If you visit Odisha, then you must go to the 13th-century Konark Sun Temple, one of the state’s most popular tourist attractions. This temple, which is an architectural marvel, was designed to resemble the sun god’s towering chariot, which is drawn by seven horses. Read on to know interesting facts about the Konark Sun Temple.
The name Konark was derived from two words – Kona, which means corner and Ark, which means sun, and it is dedicated to the Sun God. It was constructed on the banks of the Chandrabhaga River. It is built in a way that the first ray of the sun falls on the huge sun idol inside the main temple complex. And, to date, you can tell the time by the rays of the sun falling on the wheels, which serve as sundials.
Who built the Sun Temple?
King Narasimhadeva of the Eastern Ganga dynasty built this temple in 1250 AD. It is said that after defeating the Muslim invaders, Narasimhadeva built the Sun Temple in Konark. However, in the 15th century, the invaders looted this temple but the priests manage to secure the idol of the Sun God. At the time, the entire temple was severely damaged, and it was gradually covered in sand. Then, the Konark Sun Temple was discovered in the twentieth century after restoration work began under British rule.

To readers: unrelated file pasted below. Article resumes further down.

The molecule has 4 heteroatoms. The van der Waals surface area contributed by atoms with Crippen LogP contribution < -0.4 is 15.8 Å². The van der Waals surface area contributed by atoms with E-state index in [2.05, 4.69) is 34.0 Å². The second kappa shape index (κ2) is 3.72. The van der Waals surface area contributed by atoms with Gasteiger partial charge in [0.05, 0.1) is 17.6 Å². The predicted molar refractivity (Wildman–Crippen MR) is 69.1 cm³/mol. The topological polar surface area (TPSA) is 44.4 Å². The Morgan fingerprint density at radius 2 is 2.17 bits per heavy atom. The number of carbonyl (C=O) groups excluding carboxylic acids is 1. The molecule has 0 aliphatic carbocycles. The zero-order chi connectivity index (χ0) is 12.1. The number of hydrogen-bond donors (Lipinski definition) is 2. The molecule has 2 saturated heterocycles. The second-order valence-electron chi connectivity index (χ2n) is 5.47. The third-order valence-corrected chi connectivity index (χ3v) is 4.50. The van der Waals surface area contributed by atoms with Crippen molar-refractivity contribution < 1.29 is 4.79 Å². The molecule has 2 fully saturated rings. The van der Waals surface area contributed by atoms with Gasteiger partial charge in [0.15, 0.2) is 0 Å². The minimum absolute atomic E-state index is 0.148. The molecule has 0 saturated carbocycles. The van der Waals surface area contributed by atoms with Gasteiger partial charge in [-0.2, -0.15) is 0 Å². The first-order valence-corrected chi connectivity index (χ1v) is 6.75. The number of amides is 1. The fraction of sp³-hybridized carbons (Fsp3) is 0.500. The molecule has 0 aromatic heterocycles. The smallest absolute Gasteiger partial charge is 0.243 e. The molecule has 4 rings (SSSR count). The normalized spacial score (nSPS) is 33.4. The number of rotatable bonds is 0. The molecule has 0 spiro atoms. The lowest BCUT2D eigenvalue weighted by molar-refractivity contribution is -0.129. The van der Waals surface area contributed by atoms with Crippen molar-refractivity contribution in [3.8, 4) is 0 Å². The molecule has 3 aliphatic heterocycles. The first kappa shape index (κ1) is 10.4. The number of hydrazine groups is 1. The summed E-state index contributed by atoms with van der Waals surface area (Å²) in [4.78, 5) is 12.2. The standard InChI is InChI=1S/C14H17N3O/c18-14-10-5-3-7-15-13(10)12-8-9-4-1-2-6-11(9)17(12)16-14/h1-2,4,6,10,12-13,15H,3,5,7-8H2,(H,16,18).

Why is the Sun Temple special?
This temple was built in the shape of the Sun God’s chariot. This chariot has 24 wheels with 7 horses pulling it. The seven horses represent seven days of the week while the 24 wheels represent the 24 hours of the day. It is also believed that the 12 wheels in the chariot represent the 12 months of the year. And, as the Hindu calendar has Shukla Paksha and Krishna Paksha, the remaining twelve stand for the same. The idol of the Sun God is now kept safe in Puri’s Jagannath Temple. As a result, there is no idol of the Hindu deity in this temple, which depicts the passage of time.
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